DAMASCUS: The small Syrian boy’s lifeless body on a Turkish beach has fast become one of the defining images of the migrant crisis in Europe and seems to be shifting public opinion. The photograph of Aylan Kurdi spread rapidly on social media and made the front pages of newspapers across Europe on Thursday, bringing home...
DAMASCUS: The small Syrian boy’s lifeless body on a Turkish beach has fast become one of the defining images of the migrant crisis in Europe and seems to be shifting public opinion.
The photograph of Aylan Kurdi spread rapidly on social media and made the front pages of newspapers across Europe on Thursday, bringing home the human tragedy of a story that has been running for months.
Some commentators said its impact was comparable to the iconic shot of a naked girl running towards the camera from a napalm attack during the Vietnam War.
French newspapers were the exception to the rule as Le Monde was the only daily to feature the photograph on its front page, but politicians felt its impact immediately.
Prime Minister Manuel Valls tweeted: “He had a name — Aylan Kurdi. It is urgent that we act, that Europe mobilises itself.”
Within hours, France and Germany — after weeks of hesitation — agreed on Thursday that the European Union should impose binding quotas on the numbers of migrants that member states accept.
In Britain, Prime Minister David Cameron said he felt “deeply moved” by the picture, but came under renewed attack for failing to agree to accept a greater share of Syrian refugees.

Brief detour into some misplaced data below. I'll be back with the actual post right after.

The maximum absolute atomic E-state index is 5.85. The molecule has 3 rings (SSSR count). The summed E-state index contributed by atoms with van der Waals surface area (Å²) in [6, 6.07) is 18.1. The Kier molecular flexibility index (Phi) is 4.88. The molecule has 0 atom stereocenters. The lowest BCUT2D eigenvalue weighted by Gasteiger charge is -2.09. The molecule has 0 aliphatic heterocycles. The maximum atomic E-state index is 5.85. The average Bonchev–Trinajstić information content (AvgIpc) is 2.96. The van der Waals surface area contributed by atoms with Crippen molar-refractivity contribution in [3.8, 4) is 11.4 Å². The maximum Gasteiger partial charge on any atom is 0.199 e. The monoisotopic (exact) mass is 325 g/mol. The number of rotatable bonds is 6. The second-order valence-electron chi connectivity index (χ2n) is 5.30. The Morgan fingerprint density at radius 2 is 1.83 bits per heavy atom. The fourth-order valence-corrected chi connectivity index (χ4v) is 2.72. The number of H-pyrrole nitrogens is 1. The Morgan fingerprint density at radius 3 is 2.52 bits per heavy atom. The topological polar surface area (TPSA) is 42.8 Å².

Twenty-four hours later, with public pressure building and hundreds of thousands of people adding their names to a petition urging him to act, Cameron announced that Britain “will welcome thousands more Syrian refugees”.
Roy Greenslade, a former editor of British tabloid The Daily Mirror and now a media commentator for The Guardian, said he saw a clear shift in the way newspapers used the photograph on Thursday.
It was “such a shocking image that even those editors who have run anti-refugee propaganda for week upon week felt they must give it full measure”, he wrote.
But he added: “A quick scan of the other headlines and articles about the refugee crisis suggest that it is business as usual for most editors”.
“There was a clear message: Britain is right to refuse to take in more refugees,” he said.
A political impact
Editorials in Friday’s papers suggested the photo was a significant turning point, with The Times identifying a “tardy wave of public anger at Britain’s perceived bystander status.”
“Now and again, there are things that trigger public opinion and make things move,” said Bruno Jeambart, from the OpinionWay polling institute in France.
“Without a doubt, (the photographs of Aylan) has already had an impact on a political level.”
In France, he noted, “until now the discussion has been quite unreceptive to taking in migrants, especially on the political right”.
“(The photographs) could influence and change political positions,” he added.
In Rome, the charity Migrant Offshore Aid Station, which organises rescues in the Mediterranean, said on Friday that it had received a record 600,000 euros in donations since the photograph’s publication.
“There is an enormous response from the public, the tide of indifference is shifting,” said a spokesperson for the agency.
Other commentators cautioned that one picture could not change public opinion overnight.
“It would be astonishing if one picture, as harrowing as it is, completely changes the perception of migrants,” said Gael Sliman, head of the French-based Odoxa polling institute.
He noted that many French people were shocked by photographs from earlier in the crisis of African migrants arriving on the shores of the Italian island of Lampedusa, the distress of losing others on the voyage etched on their faces.
“But we did an opinion poll soon afterwards showing that 73 percent of French people were opposed to increasing the number of people allowed to stay in France.” – AFP